Transaction fees are dependent on transaction demand, which is highly unpredictable. We believe transaction demand can often become dominated by external events leading to spikes or troughs of usage. This may be ameliorated when there is a large diffuse network of users, but even at the scale of global economies there are extrinsic events that cause payment demand to fluctuate in a highly correlated, yet unpredictable, fashion. Anchoring the operation of the network to the unpredictability of transaction demand makes it difficult to predict how resilient the network can be, which interferes with long term committed planning. This is important for users and especially for the network infrastructure operators themselves, who need to decide how to invest capital into infrastructure improvements.

An additional wrinkle for Proof-of-Work and potentially other non-finalizing protocols, sometimes called “fee sniping”, is that with direct fees as the only revenue source, there’s a miner incentive to rollback blocks with large fee transactions to put those fees into their own block. This could derail safe progress of the chain.2

The Zcash Posterity Fund proposal addresses this uncertainty by smoothing out disbursements over time. While it does not guarantee that deposits will be enough to maintain or grow the Fund balance to sustain the network indefinitely, it removes short term uncertainty about the rate of disbursements. This allows users, infrastructure operators, and development fund recipients to commit to longer term plans which makes the network itself more resilient.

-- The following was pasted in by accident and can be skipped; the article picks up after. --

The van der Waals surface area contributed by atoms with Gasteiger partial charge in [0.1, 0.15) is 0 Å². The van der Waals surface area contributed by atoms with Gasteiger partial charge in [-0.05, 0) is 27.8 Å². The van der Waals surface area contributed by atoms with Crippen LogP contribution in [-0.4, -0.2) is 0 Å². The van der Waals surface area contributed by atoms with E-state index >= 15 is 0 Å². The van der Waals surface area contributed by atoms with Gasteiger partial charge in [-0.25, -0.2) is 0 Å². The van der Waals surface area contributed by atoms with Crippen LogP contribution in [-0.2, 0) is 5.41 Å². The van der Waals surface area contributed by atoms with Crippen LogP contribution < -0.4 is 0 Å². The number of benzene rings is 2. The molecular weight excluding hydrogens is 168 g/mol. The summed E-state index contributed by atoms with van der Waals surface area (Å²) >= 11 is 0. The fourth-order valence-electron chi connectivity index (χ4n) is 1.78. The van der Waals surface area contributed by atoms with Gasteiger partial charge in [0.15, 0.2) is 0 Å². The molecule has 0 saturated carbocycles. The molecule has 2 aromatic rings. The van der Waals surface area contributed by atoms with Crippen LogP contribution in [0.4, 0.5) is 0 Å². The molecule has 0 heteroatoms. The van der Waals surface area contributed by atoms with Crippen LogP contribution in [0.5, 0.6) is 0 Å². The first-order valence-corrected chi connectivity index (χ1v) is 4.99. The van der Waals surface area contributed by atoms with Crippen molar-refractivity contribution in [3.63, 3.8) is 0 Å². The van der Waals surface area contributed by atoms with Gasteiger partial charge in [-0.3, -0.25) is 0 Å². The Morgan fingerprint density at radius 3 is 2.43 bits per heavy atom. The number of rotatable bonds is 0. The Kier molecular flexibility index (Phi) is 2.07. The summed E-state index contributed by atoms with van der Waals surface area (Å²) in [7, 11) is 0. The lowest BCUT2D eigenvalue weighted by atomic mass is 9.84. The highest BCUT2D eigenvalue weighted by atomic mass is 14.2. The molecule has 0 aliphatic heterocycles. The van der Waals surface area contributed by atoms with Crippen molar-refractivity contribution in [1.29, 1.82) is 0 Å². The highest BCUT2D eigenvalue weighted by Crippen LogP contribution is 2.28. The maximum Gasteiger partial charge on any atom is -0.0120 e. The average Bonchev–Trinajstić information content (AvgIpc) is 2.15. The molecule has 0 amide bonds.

These kinds of concerns, and this kind of proposal, are also present in Bitcoin and have been discussed throughout its history. The Bitcoin OpTech newsletter summarizes a recent discussion about these issues among Bitcoin developers.

Sustainability of deposits

The Zcash Posterity Fund design reduces network sustainability to a question of sufficient deposits. If deposits over some time period are greater than disbursements, the network is “paying it forward” and supporting future operation and development. If those deposits are smaller than the disbursements, the network is depleting its resources to continue its current operation and development. So with this framework, the key focus for network sustainability is finding a design and usage that contributes sufficient deposits over time on average.

Deposits can come from various fees for using the network. A straightforward example would be to require a portion of current transaction fees to be deposited into the Fund with the remainder going to the miner.

If this proposal were adopted, the community could observe the trend of whether or not deposits over a long enough time window outpace disbursements. If they are below disbursements and there is concern about the Fund balance dwindling too low3, the community would have some amount of time to find sources of larger deposits.